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Quentin Archer in the Hogan Lovells London office prepared this entry.
Few topics in the world of EU data protection have generated so much debate, and so little understanding, as the change to the law on cookies. On 9 May the UK Information Commissioner issued some guidance on the new law, but anyone expecting clear instructions on how to achieve compliance will be very disappointed.
In essence, the change in the law is simple. The Privacy and Electronic Communications Directive of 2002 provided that users should be given clear information about cookies as well as an opportunity to opt out of them. Under the 2009 amendment to the Directive, which Member States are to implement by 26 May, users must give their consent to the storage of the cookie on their terminal equipment. Cookies employed for the sole purpose of carrying out the transmission of a communication over an electronic network, or which are strictly necessary for the provision of a service requested by a user, are exempt.
But how can consent be given? The Directive suggests in a recital that browser settings may be used, but does not mandate this, and largely leaves the question of the method of obtaining consent up to Member States. In recent months there has appeared to be a degree of brinkmanship amongst EU regulators, with everyone wanting to see how others would achieve implementation in practice. The UK regulations published last week (snappily titled the Privacy and Electronic Communications (EC Directive) (Amendment) Regulations 2011) state that consent may be signified by browser settings, but the problem is that at present most browser settings are not sophisticated enough to allow a website owner to ensure that consent has been given.
In his guidance the Information Commissioner says that it is the responsibility of the website owner to determine how consent will be achieved. He expects owners to review cookie use. Some cookies may be “strictly necessary” for the receipt of a service being provided by means of a website, so will not require specific consent. Some will not intrude on the user’s privacy, so while they may fall under the terms of the new law they may not deserve priority attention. Potentially intrusive cookies should be examined to determine whether they are really necessary for the business of the website owner and, if they are, plans should be drawn up for obtaining the necessary consent from each user.
If browser settings cannot be used, then the website might be modified so that a pop-up window with a tick-box appears the first time a cookie is used, although the Commissioner recognises that this could be irritating. As an alternative, terms and conditions could be changed, allowing a whole set of cookies to be accepted at the same time, but there would need to be clear information provided to the user as well as a clear mode of giving consent – previous consent to future changes (e.g. the ubiquitous provisions allowing website owners to make changes to their terms from time to time) would not be enough. Other times for obtaining consent are where the user is setting up preferences for use of a site, or selecting features that he or she wishes to enjoy.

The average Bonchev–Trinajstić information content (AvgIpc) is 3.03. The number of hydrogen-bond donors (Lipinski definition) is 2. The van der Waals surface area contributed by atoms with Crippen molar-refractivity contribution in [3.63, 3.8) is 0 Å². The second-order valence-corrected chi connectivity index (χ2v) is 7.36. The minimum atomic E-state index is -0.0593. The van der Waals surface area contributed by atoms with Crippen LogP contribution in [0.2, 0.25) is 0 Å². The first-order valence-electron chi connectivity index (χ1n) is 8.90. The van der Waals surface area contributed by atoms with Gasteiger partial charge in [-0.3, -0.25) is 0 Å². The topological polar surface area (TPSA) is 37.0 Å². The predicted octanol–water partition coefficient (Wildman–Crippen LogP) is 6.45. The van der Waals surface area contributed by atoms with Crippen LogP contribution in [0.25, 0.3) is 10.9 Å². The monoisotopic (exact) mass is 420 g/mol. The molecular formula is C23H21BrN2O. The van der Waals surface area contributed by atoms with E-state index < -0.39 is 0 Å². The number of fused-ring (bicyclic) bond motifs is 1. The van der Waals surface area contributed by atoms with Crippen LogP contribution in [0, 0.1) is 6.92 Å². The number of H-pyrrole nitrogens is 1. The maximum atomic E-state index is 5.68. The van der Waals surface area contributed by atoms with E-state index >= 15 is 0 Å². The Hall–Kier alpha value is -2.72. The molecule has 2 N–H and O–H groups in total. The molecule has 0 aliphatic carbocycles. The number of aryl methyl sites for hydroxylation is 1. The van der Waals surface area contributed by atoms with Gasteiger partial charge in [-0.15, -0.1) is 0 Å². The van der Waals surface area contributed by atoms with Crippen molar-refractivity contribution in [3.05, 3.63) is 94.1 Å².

Nothing more specific than this is likely to emerge in the short term. The Commissioner says that he will be keeping the situation under review and will consider issuing more detailed advice, if appropriate, in the future. His message to website owners is that “we do not intend to issue prescriptive lists on how to comply. You are best placed to work out how to get information to your users, what they will understand and how they would like to show that they consent to what you intend to do. What is clear is that the more directly the use of a cookie or similar technology relates to the user’s personal information, the more carefully you need to think about how you get consent.”
The Commissioner has not yet published his guidance on enforcement of the new law, but his current policy is clear. If an organisation has considered the new law and has drawn up a realistic plan to achieve compliance then it will be treated with much more leniency in the event of a complaint than an organisation which (for whatever reason) has done nothing.
There are other changes coming on the 26 May in the UK, some of which are caused by amendments to existing EU Directives. The Commissioner’s powers to serve monetary penalties of up £500,000 are extended to cover direct marketing activities. The Commissioner will be able to require telecommunications companies and ISPs to provide him with information that he needs to investigate breaches of the Privacy and Electronic Commerce Regulations. The same bodies will also be required to notify the Commissioner and their customers in certain circumstances when a data breach occurs (the first time such laws have become compulsory in the UK). But it’s cookies which continue to grab the headlines.
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